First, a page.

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South Korea Stages Air Raid Drill


A South Korean government official controls traffic as part of a civil defense drill in Seoul, 15 Dec 2010

A South Korean government official controls traffic as part of a civil defense drill in Seoul, 15 Dec 2010

South Korea has staged its largest-ever air raid drill. The 15-minute nationwide exercise took place Wednesday afternoon, amid a period of heightened tensions with North Korea.

An air raid siren sounding near Namsan Mountain in central Seoul, that was the signal, along with a notification aired nationwide by radio stations, for the 48 million people of South Korea to stop whatever they were doing.

As a dozen fighter jets shrieked overhead to simulate a North Korean bombing and artillery attack, motorists halted in traffic and pedestrians were ordered to take cover, either in the freezing outdoors or to head into nearby designated shelters.

Those who did not immediately comply were confronted by civil defense wardens. Some of the passersby grumbled, but eventually obeyed.

A motorist, who would only identify himself as Kim, sitting in his car in the middle of a major avenue, complained he was in a hurry and had tried to avoid getting caught in traffic during the drill.

"I don't want to meet this situation in the street. [In the] office is OK," he said. "On the street, I cannot go, driving, right?"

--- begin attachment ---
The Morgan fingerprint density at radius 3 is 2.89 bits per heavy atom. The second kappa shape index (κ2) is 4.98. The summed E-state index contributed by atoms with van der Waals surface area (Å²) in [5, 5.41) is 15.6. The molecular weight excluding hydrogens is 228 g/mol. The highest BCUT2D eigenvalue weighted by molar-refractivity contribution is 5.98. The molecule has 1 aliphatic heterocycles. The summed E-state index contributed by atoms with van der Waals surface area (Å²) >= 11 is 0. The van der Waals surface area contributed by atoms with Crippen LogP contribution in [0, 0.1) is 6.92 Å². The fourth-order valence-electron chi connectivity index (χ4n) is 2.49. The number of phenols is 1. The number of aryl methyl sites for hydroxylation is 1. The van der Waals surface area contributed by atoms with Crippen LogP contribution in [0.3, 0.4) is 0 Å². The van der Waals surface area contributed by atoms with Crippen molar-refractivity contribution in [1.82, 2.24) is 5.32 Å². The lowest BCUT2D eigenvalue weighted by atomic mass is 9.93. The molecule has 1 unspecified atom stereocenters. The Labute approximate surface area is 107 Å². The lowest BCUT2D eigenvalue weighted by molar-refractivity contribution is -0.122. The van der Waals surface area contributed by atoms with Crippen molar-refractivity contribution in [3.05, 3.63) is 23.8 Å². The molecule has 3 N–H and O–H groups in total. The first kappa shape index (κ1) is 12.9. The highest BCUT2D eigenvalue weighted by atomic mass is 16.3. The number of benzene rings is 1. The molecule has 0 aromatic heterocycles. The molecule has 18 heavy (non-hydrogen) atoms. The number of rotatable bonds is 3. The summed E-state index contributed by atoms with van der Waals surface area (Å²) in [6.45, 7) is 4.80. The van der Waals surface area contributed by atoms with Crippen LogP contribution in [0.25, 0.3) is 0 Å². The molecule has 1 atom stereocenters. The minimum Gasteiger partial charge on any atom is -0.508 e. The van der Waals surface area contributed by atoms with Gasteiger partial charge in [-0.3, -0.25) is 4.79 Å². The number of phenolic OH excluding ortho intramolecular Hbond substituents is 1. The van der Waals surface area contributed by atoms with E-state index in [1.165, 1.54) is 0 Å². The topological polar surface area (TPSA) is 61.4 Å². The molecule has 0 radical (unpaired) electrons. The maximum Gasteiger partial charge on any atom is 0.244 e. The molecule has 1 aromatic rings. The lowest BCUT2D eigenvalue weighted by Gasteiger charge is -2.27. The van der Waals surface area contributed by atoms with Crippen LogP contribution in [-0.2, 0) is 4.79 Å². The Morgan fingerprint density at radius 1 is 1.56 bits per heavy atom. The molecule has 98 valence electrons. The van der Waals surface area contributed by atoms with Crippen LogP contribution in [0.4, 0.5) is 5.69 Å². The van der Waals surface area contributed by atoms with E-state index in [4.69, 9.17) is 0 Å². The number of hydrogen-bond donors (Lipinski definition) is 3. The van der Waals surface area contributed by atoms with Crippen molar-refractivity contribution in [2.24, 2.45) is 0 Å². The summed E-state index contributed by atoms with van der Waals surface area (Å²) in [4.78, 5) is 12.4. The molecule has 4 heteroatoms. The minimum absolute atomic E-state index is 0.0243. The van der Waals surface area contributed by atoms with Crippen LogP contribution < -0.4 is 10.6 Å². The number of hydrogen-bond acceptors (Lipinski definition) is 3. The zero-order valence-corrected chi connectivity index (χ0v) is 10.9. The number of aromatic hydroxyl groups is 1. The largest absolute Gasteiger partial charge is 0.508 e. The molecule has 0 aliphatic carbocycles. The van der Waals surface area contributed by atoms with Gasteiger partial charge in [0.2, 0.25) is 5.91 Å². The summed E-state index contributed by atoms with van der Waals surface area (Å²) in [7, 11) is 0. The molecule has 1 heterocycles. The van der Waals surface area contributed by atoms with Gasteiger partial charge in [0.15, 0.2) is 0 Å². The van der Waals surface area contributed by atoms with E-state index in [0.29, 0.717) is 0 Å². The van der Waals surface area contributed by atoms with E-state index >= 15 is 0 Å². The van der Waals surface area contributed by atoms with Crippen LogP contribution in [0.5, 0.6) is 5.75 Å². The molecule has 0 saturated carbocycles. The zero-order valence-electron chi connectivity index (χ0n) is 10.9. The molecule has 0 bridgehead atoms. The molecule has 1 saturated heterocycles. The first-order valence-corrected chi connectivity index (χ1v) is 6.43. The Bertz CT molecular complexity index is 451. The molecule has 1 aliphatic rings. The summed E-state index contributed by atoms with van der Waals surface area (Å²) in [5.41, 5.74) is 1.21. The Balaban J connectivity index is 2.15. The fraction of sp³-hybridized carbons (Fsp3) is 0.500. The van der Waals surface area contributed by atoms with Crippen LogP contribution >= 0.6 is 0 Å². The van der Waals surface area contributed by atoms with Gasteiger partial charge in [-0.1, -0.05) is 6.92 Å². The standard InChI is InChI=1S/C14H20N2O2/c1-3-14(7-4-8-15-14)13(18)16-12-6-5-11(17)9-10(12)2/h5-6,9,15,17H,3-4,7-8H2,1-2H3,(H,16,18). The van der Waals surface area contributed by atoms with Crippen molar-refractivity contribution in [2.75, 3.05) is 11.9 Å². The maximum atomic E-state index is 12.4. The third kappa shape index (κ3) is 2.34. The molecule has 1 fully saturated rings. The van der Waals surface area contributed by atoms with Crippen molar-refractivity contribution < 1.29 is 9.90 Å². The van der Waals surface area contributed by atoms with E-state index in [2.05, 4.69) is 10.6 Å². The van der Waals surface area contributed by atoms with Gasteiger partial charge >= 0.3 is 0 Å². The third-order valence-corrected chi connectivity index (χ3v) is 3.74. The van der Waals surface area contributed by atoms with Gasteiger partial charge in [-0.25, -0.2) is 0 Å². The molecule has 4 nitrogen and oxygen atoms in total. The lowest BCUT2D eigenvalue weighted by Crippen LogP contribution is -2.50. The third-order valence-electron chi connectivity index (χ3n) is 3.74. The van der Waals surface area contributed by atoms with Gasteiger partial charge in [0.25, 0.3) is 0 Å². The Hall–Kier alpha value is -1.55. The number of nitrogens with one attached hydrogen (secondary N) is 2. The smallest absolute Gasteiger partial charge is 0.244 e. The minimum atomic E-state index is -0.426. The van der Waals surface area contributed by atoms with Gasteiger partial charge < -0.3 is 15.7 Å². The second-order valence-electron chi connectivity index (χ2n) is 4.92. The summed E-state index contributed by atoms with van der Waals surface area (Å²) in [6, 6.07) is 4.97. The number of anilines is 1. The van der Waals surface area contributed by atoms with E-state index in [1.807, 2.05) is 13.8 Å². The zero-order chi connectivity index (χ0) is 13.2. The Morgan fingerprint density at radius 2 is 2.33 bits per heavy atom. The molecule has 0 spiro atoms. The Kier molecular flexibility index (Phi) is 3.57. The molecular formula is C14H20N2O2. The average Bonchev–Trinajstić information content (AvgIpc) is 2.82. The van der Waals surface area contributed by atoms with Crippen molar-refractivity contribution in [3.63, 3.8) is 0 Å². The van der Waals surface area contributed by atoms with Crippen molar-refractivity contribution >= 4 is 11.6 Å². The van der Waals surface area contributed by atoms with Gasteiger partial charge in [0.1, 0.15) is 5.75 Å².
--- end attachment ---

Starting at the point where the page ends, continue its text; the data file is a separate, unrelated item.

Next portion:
Prime Minister Kim Hwang-sik, speaking on the radio during the national time out, said the air raid drill is meant to prepare citizens to effectively respond to a situation similar to the November 23rd artillery attack by North Korea on Yeonpyeong island.

The prime minister says he hopes the exercise is a valuable opportunity for citizens to grasp the reality of the country's national security situation.

At a Seoul hotel, U.S. Ambassador Kathleen Stephens acknowledged she was rushing through a luncheon speech to the American Chamber of Commerce so the audience would not be caught outside during the air raid drill.

The ambassador says the United States and South Korea are working very closely, through military and diplomatic channels, to develop countermeasures to North Korea's belligerency. But she says it is China, which has the most significant role to play.

"It is critically important that China continue to play a strong role in making clear to North Korea that there are consequences for its actions," said Stephens. "We hope that China will work with us to send a clear, unmistakable message to North Korea that they have to demonstrate a seriousness of purpose and end their provocative actions."

Two South Korean marines and two civilians died in the North's shelling last month of Yeonpyeong. It was the first attack on a civilian-populated area here since 1953, when the Korean civil war was halted.

The two Korea's technically remain at war. Pyongyang has warned that continuing artillery exercises by Seoul and its joint military drills with the United States are bringing the peninsula closer to war.

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